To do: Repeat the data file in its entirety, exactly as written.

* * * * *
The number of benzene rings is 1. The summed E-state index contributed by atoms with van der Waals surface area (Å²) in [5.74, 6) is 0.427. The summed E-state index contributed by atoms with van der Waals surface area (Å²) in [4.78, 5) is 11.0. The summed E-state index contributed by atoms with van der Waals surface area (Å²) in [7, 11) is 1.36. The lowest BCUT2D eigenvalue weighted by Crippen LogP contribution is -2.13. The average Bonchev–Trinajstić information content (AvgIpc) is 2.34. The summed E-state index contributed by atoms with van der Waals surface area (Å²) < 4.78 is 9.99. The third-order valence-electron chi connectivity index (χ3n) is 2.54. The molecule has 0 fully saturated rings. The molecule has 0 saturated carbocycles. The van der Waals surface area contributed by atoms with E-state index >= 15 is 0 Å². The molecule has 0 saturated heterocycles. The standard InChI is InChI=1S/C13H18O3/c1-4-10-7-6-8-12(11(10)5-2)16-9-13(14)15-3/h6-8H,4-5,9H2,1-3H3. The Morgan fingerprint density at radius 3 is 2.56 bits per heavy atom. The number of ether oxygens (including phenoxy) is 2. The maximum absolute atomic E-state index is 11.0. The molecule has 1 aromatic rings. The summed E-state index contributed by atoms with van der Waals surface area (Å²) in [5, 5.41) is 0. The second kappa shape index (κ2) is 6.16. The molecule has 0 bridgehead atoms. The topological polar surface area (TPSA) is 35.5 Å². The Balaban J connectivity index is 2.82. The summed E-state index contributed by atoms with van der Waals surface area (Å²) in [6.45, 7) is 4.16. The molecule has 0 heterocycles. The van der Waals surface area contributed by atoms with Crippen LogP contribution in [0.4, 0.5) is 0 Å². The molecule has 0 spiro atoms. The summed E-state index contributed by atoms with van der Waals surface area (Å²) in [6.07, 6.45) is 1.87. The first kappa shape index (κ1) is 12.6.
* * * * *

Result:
The number of benzene rings is 1. The summed E-state index contributed by atoms with van der Waals surface area (Å²) in [5.74, 6) is 0.427. The summed E-state index contributed by atoms with van der Waals surface area (Å²) in [4.78, 5) is 11.0. The summed E-state index contributed by atoms with van der Waals surface area (Å²) in [7, 11) is 1.36. The lowest BCUT2D eigenvalue weighted by Crippen LogP contribution is -2.13. The average Bonchev–Trinajstić information content (AvgIpc) is 2.34. The summed E-state index contributed by atoms with van der Waals surface area (Å²) < 4.78 is 9.99. The third-order valence-electron chi connectivity index (χ3n) is 2.54. The molecule has 0 fully saturated rings. The molecule has 0 saturated carbocycles. The van der Waals surface area contributed by atoms with E-state index >= 15 is 0 Å². The molecule has 0 saturated heterocycles. The standard InChI is InChI=1S/C13H18O3/c1-4-10-7-6-8-12(11(10)5-2)16-9-13(14)15-3/h6-8H,4-5,9H2,1-3H3. The Morgan fingerprint density at radius 3 is 2.56 bits per heavy atom. The number of ether oxygens (including phenoxy) is 2. The maximum absolute atomic E-state index is 11.0. The molecule has 1 aromatic rings. The summed E-state index contributed by atoms with van der Waals surface area (Å²) in [5, 5.41) is 0. The second kappa shape index (κ2) is 6.16. The molecule has 0 bridgehead atoms. The topological polar surface area (TPSA) is 35.5 Å². The Balaban J connectivity index is 2.82. The summed E-state index contributed by atoms with van der Waals surface area (Å²) in [6.45, 7) is 4.16. The molecule has 0 heterocycles. The van der Waals surface area contributed by atoms with Crippen LogP contribution in [0.4, 0.5) is 0 Å². The molecule has 0 spiro atoms. The summed E-state index contributed by atoms with van der Waals surface area (Å²) in [6.07, 6.45) is 1.87. The first kappa shape index (κ1) is 12.6.